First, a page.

Lady Gaga is an American recording artist. She is a singer, a songwriter, and a performer. She recently won a Golden Globe® for her work on the American Horror Story television show. She also was nominated for an Oscar® in 2016. As of 2016, she has sold over 27 million albums worldwide. She also owns registrations for her “Lady Gaga” stage name. I feel confident in stating that Lady Gaga is famous.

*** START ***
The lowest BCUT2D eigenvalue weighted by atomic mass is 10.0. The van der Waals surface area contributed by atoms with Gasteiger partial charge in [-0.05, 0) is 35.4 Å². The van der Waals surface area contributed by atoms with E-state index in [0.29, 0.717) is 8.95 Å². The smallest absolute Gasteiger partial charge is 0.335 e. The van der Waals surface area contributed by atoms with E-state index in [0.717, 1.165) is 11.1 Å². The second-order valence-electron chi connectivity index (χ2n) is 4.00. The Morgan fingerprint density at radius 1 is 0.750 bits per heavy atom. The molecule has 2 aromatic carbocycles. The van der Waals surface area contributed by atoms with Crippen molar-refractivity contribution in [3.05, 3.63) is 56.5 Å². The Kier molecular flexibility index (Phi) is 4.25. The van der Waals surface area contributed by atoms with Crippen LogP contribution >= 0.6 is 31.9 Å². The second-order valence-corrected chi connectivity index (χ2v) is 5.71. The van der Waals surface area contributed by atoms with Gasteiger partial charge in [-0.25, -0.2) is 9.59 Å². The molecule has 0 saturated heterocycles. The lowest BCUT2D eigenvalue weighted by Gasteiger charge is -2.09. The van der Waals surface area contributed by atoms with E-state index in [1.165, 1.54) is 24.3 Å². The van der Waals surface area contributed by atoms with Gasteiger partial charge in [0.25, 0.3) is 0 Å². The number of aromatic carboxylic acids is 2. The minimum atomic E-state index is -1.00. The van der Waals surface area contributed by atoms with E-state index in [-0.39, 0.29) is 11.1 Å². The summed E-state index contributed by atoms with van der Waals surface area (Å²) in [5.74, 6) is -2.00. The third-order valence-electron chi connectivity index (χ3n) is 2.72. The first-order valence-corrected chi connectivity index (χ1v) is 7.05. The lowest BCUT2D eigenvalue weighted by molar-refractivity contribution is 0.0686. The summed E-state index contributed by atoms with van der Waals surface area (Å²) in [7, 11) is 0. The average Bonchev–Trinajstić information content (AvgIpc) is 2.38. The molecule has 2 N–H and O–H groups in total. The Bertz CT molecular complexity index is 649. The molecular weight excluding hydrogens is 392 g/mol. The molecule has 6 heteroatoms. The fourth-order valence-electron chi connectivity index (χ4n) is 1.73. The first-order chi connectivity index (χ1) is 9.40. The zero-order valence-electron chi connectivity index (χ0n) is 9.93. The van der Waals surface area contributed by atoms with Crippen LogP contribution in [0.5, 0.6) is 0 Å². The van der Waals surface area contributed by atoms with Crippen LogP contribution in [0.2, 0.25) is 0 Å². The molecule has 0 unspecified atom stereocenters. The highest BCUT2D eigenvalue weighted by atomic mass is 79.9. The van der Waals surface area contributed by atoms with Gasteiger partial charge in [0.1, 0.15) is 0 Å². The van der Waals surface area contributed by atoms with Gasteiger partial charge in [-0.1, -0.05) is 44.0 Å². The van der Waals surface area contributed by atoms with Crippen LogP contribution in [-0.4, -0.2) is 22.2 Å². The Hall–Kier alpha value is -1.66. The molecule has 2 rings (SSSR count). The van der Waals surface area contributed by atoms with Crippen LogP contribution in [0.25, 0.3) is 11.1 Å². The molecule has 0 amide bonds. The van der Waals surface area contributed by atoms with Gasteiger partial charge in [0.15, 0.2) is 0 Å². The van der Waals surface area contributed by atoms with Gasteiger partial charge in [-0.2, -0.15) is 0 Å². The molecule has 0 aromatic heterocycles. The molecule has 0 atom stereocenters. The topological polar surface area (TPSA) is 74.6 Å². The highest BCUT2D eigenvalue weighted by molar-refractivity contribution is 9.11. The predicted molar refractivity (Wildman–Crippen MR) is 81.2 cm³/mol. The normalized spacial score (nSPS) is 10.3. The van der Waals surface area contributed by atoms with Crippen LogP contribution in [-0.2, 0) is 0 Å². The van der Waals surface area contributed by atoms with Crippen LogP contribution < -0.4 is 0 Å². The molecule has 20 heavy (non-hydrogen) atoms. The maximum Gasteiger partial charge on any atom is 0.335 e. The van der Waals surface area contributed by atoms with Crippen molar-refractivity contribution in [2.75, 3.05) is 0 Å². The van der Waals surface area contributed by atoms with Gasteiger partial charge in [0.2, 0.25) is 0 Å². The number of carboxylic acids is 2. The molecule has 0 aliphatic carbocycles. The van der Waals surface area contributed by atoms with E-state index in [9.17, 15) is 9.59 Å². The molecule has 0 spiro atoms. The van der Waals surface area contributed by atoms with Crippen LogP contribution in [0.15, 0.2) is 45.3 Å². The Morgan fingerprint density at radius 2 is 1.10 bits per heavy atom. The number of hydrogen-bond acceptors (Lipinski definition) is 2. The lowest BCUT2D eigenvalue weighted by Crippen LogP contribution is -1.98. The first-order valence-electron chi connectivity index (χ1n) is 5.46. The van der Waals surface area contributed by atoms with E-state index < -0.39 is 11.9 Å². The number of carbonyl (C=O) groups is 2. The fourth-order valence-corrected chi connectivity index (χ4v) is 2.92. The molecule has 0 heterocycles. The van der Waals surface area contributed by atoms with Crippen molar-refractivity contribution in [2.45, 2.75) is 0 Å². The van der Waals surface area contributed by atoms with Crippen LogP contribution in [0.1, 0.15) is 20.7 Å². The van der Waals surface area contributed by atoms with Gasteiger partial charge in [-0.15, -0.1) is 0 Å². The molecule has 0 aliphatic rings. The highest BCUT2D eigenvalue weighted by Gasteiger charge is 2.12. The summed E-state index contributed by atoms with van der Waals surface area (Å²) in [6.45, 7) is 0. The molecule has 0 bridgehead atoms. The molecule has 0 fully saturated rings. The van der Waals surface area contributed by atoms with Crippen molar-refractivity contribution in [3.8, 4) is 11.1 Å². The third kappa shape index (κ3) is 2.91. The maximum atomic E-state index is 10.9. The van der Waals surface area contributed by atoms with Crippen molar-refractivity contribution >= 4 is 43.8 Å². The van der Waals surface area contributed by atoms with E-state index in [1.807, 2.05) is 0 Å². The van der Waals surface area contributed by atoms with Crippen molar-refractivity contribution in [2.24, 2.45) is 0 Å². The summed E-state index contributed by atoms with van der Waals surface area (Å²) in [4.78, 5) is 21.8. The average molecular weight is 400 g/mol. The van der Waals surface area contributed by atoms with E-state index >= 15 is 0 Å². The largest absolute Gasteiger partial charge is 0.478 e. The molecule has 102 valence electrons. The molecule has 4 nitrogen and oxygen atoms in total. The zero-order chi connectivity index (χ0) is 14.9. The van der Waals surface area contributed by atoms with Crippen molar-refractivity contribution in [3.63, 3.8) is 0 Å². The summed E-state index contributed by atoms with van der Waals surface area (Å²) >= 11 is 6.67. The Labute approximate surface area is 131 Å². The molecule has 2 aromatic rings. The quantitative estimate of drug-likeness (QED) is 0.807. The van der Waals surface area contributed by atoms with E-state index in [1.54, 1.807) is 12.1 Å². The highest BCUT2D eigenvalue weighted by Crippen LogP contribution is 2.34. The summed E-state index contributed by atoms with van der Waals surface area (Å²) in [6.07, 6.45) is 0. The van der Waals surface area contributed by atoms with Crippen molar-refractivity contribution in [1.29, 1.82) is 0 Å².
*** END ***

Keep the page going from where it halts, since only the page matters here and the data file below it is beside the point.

Yet in an opinion dated March 30, 2016, the Trademark Trial and Appeal Board determined that “the evidence in the record does not rise to the level needed to show that LADY GAGA has achieved true fame among consumers…” Apparently, not even Lady Gaga’s trademarks are commercially recognizable enough to be deemed legally famous in certain areas.
If LADY GAGA is not famous, then how does one reach the level of “fame” in the context of trademarks? This appears to be an absurdly high standard of proof. How do we explain a legal opinion that seems so entirely disconnected from reality?